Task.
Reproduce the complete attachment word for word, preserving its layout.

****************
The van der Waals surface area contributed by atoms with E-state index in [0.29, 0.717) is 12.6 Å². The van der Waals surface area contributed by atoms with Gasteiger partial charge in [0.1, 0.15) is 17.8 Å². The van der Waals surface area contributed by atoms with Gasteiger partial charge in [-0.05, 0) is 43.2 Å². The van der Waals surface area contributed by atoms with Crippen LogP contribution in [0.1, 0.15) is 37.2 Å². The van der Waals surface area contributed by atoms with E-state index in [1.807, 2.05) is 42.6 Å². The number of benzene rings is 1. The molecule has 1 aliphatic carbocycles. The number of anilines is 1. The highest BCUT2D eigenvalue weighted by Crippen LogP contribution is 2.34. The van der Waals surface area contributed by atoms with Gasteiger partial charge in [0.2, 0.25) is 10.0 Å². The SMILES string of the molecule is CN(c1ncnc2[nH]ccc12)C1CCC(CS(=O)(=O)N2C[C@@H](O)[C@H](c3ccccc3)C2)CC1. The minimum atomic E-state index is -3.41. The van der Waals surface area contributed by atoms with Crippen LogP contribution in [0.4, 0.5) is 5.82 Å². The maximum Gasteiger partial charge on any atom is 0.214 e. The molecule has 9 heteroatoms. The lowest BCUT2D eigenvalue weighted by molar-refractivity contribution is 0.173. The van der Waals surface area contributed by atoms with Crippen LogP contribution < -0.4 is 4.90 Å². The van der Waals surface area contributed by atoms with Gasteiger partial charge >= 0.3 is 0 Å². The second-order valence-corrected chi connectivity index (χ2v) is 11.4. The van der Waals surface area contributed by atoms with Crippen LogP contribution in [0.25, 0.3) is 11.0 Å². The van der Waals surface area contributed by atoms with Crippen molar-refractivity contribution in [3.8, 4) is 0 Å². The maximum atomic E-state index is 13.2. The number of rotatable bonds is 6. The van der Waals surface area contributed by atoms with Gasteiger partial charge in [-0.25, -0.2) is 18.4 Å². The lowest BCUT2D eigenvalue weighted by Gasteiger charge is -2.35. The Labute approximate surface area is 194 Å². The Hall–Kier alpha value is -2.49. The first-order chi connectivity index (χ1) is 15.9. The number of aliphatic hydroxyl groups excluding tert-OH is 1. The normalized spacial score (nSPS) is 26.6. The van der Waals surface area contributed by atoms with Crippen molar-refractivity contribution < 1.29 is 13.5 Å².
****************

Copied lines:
The van der Waals surface area contributed by atoms with E-state index in [0.29, 0.717) is 12.6 Å². The van der Waals surface area contributed by atoms with Gasteiger partial charge in [0.1, 0.15) is 17.8 Å². The van der Waals surface area contributed by atoms with Gasteiger partial charge in [-0.05, 0) is 43.2 Å². The van der Waals surface area contributed by atoms with Crippen LogP contribution in [0.1, 0.15) is 37.2 Å². The van der Waals surface area contributed by atoms with E-state index in [1.807, 2.05) is 42.6 Å². The number of benzene rings is 1. The molecule has 1 aliphatic carbocycles. The number of anilines is 1. The highest BCUT2D eigenvalue weighted by Crippen LogP contribution is 2.34. The van der Waals surface area contributed by atoms with Gasteiger partial charge in [0.2, 0.25) is 10.0 Å². The SMILES string of the molecule is CN(c1ncnc2[nH]ccc12)C1CCC(CS(=O)(=O)N2C[C@@H](O)[C@H](c3ccccc3)C2)CC1. The minimum atomic E-state index is -3.41. The van der Waals surface area contributed by atoms with Crippen LogP contribution in [0.4, 0.5) is 5.82 Å². The maximum Gasteiger partial charge on any atom is 0.214 e. The molecule has 9 heteroatoms. The lowest BCUT2D eigenvalue weighted by molar-refractivity contribution is 0.173. The van der Waals surface area contributed by atoms with Crippen LogP contribution < -0.4 is 4.90 Å². The van der Waals surface area contributed by atoms with Gasteiger partial charge >= 0.3 is 0 Å². The second-order valence-corrected chi connectivity index (χ2v) is 11.4. The van der Waals surface area contributed by atoms with Crippen LogP contribution in [0.25, 0.3) is 11.0 Å². The van der Waals surface area contributed by atoms with Crippen molar-refractivity contribution in [3.8, 4) is 0 Å². The maximum atomic E-state index is 13.2. The number of rotatable bonds is 6. The van der Waals surface area contributed by atoms with Gasteiger partial charge in [-0.25, -0.2) is 18.4 Å². The lowest BCUT2D eigenvalue weighted by Gasteiger charge is -2.35. The Labute approximate surface area is 194 Å². The Hall–Kier alpha value is -2.49. The first-order chi connectivity index (χ1) is 15.9. The number of aliphatic hydroxyl groups excluding tert-OH is 1. The normalized spacial score (nSPS) is 26.6. The van der Waals surface area contributed by atoms with Crippen molar-refractivity contribution < 1.29 is 13.5 Å².